Would I try it again with these changes in mind? I really don’t know. First, it is not a cheap salad to make. Secondly, it makes a large pan full, and since it is so rich only a small portion need be taken. So you need either to have a large dinner party or a great liking for this salad to get your money’s worth. I did use a 4-ounce can of shrimp from the pantry to make the salad, extended cost of about $14.75 a pound. If you shop your supermarket seafood section, you usually can find 40-50 shrimp for about $7.00 a pound and the extended price for a 4-ounce purchase would be about $1.75. Planning ahead to make this salad would pay dividends. I think the flavor would be enhanced using fresh shrimp rather than the canned shrimp.

I asked two of my adult children to taste the salad. I didn’t tell them what the ingredients were to help keep an open mind. Here are their first impressions and initial critiques: Frist taster: It tastes good, slightly sweet but I like it, it sort of has a fish taste but can’t make out what type of fish. I would like this on crackers rather than as a salad, but I would eat it again if offered. Second taster: It is really good, perhaps do something about the sweet but otherwise the overall taste is really good. You could use it in a pinwheel roll up or stuffed in celery would also be a nice way to use this salad.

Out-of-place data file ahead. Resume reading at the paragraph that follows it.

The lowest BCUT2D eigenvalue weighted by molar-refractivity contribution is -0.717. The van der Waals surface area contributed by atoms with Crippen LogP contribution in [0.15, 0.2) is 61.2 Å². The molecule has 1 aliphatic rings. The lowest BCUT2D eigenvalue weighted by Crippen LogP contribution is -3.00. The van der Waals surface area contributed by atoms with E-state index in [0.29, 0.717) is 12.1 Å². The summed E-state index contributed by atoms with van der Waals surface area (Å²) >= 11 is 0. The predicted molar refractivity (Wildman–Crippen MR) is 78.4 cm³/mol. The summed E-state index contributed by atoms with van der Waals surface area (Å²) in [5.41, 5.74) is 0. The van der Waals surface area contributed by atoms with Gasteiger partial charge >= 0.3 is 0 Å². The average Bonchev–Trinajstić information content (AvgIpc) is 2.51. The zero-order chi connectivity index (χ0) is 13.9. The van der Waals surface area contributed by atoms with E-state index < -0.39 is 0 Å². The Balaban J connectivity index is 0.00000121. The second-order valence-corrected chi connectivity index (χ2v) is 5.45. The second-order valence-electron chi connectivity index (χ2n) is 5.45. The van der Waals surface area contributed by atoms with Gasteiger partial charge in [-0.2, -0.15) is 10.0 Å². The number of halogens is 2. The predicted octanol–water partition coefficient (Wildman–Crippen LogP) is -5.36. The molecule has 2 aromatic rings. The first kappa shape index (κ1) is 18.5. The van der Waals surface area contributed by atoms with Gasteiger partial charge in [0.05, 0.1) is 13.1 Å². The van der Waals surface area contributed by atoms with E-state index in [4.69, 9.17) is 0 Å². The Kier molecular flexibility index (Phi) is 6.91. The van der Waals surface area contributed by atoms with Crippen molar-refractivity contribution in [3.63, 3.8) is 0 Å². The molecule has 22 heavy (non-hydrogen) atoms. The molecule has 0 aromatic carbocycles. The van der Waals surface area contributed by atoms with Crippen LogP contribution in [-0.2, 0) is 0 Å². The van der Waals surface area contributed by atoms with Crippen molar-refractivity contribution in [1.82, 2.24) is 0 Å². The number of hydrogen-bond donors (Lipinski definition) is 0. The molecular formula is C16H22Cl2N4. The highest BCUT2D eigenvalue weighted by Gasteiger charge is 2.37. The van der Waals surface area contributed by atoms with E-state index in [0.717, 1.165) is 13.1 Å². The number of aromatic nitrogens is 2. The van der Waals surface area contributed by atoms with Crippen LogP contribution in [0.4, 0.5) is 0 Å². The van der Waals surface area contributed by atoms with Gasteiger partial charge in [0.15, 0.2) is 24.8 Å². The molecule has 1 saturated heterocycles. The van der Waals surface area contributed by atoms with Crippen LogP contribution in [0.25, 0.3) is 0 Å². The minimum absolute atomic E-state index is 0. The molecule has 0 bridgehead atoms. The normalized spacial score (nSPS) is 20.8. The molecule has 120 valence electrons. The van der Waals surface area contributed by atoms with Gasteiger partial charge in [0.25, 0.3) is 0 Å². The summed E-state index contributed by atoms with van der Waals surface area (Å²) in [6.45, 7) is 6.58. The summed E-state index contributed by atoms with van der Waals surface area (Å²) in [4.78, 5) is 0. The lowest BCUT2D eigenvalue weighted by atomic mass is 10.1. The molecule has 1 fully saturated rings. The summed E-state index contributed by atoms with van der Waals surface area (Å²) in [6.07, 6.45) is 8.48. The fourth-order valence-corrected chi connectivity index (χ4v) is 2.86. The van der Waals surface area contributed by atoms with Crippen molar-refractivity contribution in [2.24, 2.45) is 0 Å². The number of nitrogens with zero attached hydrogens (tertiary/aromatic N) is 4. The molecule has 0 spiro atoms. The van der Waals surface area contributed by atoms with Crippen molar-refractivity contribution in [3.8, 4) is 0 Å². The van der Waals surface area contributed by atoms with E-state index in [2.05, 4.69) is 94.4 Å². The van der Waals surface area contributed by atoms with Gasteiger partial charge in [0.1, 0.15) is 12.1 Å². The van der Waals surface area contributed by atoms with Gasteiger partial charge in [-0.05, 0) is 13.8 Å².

Late Note: In talking long-distance with brother, we have come to the conclusion that we did, in fact, as children, taste this concoction. We are now sure that the green mold salad mother made for festive occasions in a small fish-shaped mold was one-in-the-same as this recipe. For the most part we have no specific recollection save this: Brother asked if the salad had “celery crunch.” He does remember a greenish gelatin dessert or salad that had a pronounced celery crunch that he did not care for. Green gelatin dessert that crunches with celery? This had to be that same salad from sixty plus years ago.

Saturday, January 09, 2016

Hot & Spicy Bread and Butter Style Picked Eggs

Hot and Spicy
Bread and Butter-Style
Pickled Eggs 

I like to experiment; try and create a taste I think would be pleasing.     
This is a variation on my other pickled eggs recipes for a change of pace.

1 to 3  tablespoons of sugar (Depending on taste)*
¼ to 1/2 teaspoon mustard seeds*
½ to 1 teaspoon black peppercorns*
½ cup water
1 cup white vinegar
1 small onion, sliced
8 baby carrots sliced lengthwise then sliced again
1 to3 small jalapenos (or 1 Large) seeded*
6 eggs hard boiled and shell removed
Add sugar, water and vinegar to a stainless or glass pot. Add all vegetables and spices; heat and simmer until sugar is dissolved.
Place eggs into a 1-quart mason jar, add vegetables filling the jar to the very brim. Add the liquid; cap and place in refrigerator for several days for flavor to develop.
To serve: Individually: slice egg in half and place in small dish with accompanying pickled vegetables;
OR place sliced eggs in a small platter, spoon vegetables around sliced eggs, I like to garnish with paprika sprinkled lightly over the eggs and a garnish of fresh parsley, you can also place the eggs and vegetables on top of a fresh bed of spinach.
I like my eggs slightly on the more vinegary and spicy side so I use less sugar and spices, however if you care for the bread and butter pickle taste do use the larger amounts of ingredients as listed.